That was simple enough. I have been sharing tons of research about reading aloud since it began to disappear from classrooms and librarians several years ago. So, I gathered the research from the last 50 years, created some slides with research that could be accessed online, and include these in most of the presentations I do. It is not that educators (teachers and librarians) are questioning read aloud and its efficacy. But when they are told to cease and desist, they need something to defend the practice.
But I still have to scratch my head. How can we have folks who ignore the research on reading aloud AND who are in charge of telling educators what to do?
Donalyn Miller and I began hosting a Twitter chat called #bproots to address this insanity. We know what the best practices are. We need to have the research that supports the pedagogy at hand so we can not simply defend those practices but can call for best practices to be used throughout the school. Time for reading, reading aloud, choice in reading: these should not just be the practices in some classrooms. These practices need to be in all classrooms.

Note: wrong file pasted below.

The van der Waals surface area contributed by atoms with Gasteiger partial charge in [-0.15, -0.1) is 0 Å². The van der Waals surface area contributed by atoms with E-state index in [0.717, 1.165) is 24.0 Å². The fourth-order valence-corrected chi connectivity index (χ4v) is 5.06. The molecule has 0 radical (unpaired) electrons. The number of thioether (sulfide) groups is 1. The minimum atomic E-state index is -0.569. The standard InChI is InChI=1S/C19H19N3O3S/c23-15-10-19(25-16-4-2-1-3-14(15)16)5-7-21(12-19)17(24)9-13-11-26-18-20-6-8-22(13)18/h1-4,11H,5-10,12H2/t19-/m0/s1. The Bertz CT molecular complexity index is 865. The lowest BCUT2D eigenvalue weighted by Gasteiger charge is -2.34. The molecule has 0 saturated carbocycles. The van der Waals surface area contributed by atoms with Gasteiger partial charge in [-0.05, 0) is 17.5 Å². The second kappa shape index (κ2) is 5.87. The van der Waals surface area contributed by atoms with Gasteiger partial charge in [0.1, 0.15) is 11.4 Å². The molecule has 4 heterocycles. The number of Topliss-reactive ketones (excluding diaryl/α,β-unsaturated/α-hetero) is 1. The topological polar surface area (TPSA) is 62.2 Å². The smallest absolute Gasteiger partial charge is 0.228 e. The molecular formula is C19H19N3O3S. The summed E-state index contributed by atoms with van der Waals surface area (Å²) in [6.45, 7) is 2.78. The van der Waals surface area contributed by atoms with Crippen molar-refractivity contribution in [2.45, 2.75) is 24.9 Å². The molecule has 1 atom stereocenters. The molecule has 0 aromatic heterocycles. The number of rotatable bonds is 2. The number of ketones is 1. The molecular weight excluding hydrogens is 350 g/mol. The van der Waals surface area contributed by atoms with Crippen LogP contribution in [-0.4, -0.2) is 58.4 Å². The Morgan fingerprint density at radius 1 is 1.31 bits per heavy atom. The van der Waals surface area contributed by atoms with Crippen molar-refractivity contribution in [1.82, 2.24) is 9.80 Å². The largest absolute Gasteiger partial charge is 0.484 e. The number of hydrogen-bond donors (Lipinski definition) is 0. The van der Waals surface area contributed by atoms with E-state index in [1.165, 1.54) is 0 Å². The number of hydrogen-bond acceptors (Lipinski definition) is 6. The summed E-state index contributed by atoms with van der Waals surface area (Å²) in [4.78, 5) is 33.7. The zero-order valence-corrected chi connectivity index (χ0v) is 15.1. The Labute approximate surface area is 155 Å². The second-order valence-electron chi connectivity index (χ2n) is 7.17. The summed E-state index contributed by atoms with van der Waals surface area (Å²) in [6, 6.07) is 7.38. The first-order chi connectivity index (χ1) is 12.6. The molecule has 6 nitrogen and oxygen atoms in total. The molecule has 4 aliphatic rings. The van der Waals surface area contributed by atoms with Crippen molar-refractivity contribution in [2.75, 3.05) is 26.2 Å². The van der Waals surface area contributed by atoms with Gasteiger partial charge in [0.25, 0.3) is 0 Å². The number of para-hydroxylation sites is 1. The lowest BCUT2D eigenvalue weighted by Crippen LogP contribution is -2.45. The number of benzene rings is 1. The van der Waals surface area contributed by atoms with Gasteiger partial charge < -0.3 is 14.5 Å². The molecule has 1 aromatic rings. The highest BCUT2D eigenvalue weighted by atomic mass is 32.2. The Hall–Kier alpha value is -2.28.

I am still hearing about grammar worksheets and packets almost 50 years since George Hillocks' study demonstrated clearly that teaching grammar in isolation is ineffective. What gives?
In some ways, this ignorance or denial of research reminds me of climate deniers. Evidence is ignored. Don't believe in giving choice in reading; just ignore the research. Don't believe in access to books being an important factor in reading? Keep cutting libraries and librarians. Don't believe in providing time for reading? Don't believe in moving past dioramas and other "projects" that prove kids have read a book? Don't believe that there is anything wrong about programs such as AR? Stick your heads in the sand, folks. Ignore the research. Continue to guarantee that kids never develop lifelong reading habits.